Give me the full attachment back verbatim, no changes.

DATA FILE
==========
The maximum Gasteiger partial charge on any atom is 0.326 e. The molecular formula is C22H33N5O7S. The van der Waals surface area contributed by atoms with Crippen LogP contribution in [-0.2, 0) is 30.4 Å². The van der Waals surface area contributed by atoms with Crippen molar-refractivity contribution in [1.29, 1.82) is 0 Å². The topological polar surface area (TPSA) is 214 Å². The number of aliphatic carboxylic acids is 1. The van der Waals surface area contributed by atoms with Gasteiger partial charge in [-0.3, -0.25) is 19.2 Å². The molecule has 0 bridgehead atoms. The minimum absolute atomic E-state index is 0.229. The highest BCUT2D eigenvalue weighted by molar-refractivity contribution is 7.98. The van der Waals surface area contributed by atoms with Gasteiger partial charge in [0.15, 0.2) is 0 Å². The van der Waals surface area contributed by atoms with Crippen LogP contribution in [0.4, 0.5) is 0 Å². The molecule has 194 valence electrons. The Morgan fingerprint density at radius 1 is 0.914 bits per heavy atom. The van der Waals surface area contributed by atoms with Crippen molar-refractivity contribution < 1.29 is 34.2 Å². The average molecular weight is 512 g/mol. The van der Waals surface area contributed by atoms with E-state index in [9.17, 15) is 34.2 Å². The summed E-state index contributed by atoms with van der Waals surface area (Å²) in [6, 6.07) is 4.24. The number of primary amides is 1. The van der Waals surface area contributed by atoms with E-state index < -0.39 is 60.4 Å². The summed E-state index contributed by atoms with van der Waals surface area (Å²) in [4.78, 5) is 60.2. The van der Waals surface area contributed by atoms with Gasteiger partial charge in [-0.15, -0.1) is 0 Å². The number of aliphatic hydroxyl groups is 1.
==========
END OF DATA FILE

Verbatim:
The maximum Gasteiger partial charge on any atom is 0.326 e. The molecular formula is C22H33N5O7S. The van der Waals surface area contributed by atoms with Crippen LogP contribution in [-0.2, 0) is 30.4 Å². The van der Waals surface area contributed by atoms with Crippen molar-refractivity contribution in [1.29, 1.82) is 0 Å². The topological polar surface area (TPSA) is 214 Å². The number of aliphatic carboxylic acids is 1. The van der Waals surface area contributed by atoms with Gasteiger partial charge in [-0.3, -0.25) is 19.2 Å². The molecule has 0 bridgehead atoms. The minimum absolute atomic E-state index is 0.229. The highest BCUT2D eigenvalue weighted by molar-refractivity contribution is 7.98. The van der Waals surface area contributed by atoms with Gasteiger partial charge in [0.15, 0.2) is 0 Å². The van der Waals surface area contributed by atoms with Crippen LogP contribution in [0.4, 0.5) is 0 Å². The molecule has 194 valence electrons. The Morgan fingerprint density at radius 1 is 0.914 bits per heavy atom. The van der Waals surface area contributed by atoms with Crippen molar-refractivity contribution < 1.29 is 34.2 Å². The average molecular weight is 512 g/mol. The van der Waals surface area contributed by atoms with E-state index in [9.17, 15) is 34.2 Å². The summed E-state index contributed by atoms with van der Waals surface area (Å²) in [6, 6.07) is 4.24. The number of primary amides is 1. The van der Waals surface area contributed by atoms with E-state index < -0.39 is 60.4 Å². The summed E-state index contributed by atoms with van der Waals surface area (Å²) in [4.78, 5) is 60.2. The van der Waals surface area contributed by atoms with Gasteiger partial charge in [-0.15, -0.1) is 0 Å². The number of aliphatic hydroxyl groups is 1.